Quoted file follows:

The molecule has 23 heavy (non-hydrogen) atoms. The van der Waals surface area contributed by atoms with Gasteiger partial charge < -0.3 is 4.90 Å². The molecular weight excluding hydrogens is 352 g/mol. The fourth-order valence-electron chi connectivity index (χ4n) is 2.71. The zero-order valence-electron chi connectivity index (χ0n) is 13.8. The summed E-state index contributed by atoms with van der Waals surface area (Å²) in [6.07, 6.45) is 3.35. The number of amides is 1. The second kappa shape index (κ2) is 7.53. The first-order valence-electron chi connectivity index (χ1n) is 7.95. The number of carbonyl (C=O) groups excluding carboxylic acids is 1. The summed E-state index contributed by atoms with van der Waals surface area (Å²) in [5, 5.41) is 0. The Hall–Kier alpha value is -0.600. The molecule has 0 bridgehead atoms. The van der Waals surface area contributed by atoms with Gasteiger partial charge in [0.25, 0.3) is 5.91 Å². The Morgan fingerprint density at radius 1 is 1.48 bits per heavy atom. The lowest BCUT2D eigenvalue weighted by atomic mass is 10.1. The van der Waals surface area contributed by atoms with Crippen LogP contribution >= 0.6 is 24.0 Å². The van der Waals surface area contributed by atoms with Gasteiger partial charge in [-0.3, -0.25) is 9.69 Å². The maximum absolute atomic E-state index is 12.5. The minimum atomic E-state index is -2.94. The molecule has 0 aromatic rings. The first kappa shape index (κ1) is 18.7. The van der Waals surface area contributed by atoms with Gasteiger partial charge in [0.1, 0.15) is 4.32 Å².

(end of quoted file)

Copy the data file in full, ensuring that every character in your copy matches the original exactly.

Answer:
The molecule has 23 heavy (non-hydrogen) atoms. The van der Waals surface area contributed by atoms with Gasteiger partial charge < -0.3 is 4.90 Å². The molecular weight excluding hydrogens is 352 g/mol. The fourth-order valence-electron chi connectivity index (χ4n) is 2.71. The zero-order valence-electron chi connectivity index (χ0n) is 13.8. The summed E-state index contributed by atoms with van der Waals surface area (Å²) in [6.07, 6.45) is 3.35. The number of amides is 1. The second kappa shape index (κ2) is 7.53. The first-order valence-electron chi connectivity index (χ1n) is 7.95. The number of carbonyl (C=O) groups excluding carboxylic acids is 1. The summed E-state index contributed by atoms with van der Waals surface area (Å²) in [5, 5.41) is 0. The Hall–Kier alpha value is -0.600. The molecule has 0 bridgehead atoms. The van der Waals surface area contributed by atoms with Gasteiger partial charge in [0.25, 0.3) is 5.91 Å². The Morgan fingerprint density at radius 1 is 1.48 bits per heavy atom. The lowest BCUT2D eigenvalue weighted by atomic mass is 10.1. The van der Waals surface area contributed by atoms with Crippen LogP contribution >= 0.6 is 24.0 Å². The van der Waals surface area contributed by atoms with Gasteiger partial charge in [-0.3, -0.25) is 9.69 Å². The maximum absolute atomic E-state index is 12.5. The minimum atomic E-state index is -2.94. The molecule has 0 aromatic rings. The first kappa shape index (κ1) is 18.7. The van der Waals surface area contributed by atoms with Gasteiger partial charge in [0.1, 0.15) is 4.32 Å².